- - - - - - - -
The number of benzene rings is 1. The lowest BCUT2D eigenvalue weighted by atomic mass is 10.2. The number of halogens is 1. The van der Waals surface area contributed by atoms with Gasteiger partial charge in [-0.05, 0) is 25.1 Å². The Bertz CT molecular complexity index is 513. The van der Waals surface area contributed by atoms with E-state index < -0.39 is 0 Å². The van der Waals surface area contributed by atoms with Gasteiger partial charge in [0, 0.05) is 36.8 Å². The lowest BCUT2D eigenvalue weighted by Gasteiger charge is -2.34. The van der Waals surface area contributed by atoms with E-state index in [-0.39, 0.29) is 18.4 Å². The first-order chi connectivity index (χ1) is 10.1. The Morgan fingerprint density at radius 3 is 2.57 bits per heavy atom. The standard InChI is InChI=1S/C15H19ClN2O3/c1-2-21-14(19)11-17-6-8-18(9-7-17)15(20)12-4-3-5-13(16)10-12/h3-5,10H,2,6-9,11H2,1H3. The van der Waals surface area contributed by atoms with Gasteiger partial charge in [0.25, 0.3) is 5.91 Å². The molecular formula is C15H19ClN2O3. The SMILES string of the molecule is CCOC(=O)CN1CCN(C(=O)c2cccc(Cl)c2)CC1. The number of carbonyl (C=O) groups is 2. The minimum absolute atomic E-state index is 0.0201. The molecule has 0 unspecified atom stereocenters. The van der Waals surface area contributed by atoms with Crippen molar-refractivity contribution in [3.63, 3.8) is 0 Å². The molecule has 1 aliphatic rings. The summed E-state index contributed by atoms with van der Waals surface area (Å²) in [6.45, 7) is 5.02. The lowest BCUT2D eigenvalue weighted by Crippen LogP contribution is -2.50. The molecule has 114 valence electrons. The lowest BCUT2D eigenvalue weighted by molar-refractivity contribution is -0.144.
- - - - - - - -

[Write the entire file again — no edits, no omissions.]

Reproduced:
The number of benzene rings is 1. The lowest BCUT2D eigenvalue weighted by atomic mass is 10.2. The number of halogens is 1. The van der Waals surface area contributed by atoms with Gasteiger partial charge in [-0.05, 0) is 25.1 Å². The Bertz CT molecular complexity index is 513. The van der Waals surface area contributed by atoms with E-state index < -0.39 is 0 Å². The van der Waals surface area contributed by atoms with Gasteiger partial charge in [0, 0.05) is 36.8 Å². The lowest BCUT2D eigenvalue weighted by Gasteiger charge is -2.34. The van der Waals surface area contributed by atoms with E-state index in [-0.39, 0.29) is 18.4 Å². The first-order chi connectivity index (χ1) is 10.1. The Morgan fingerprint density at radius 3 is 2.57 bits per heavy atom. The standard InChI is InChI=1S/C15H19ClN2O3/c1-2-21-14(19)11-17-6-8-18(9-7-17)15(20)12-4-3-5-13(16)10-12/h3-5,10H,2,6-9,11H2,1H3. The van der Waals surface area contributed by atoms with Gasteiger partial charge in [0.25, 0.3) is 5.91 Å². The molecular formula is C15H19ClN2O3. The SMILES string of the molecule is CCOC(=O)CN1CCN(C(=O)c2cccc(Cl)c2)CC1. The number of carbonyl (C=O) groups is 2. The minimum absolute atomic E-state index is 0.0201. The molecule has 0 unspecified atom stereocenters. The van der Waals surface area contributed by atoms with Crippen molar-refractivity contribution in [3.63, 3.8) is 0 Å². The molecule has 1 aliphatic rings. The summed E-state index contributed by atoms with van der Waals surface area (Å²) in [6.45, 7) is 5.02. The lowest BCUT2D eigenvalue weighted by Crippen LogP contribution is -2.50. The molecule has 114 valence electrons. The lowest BCUT2D eigenvalue weighted by molar-refractivity contribution is -0.144.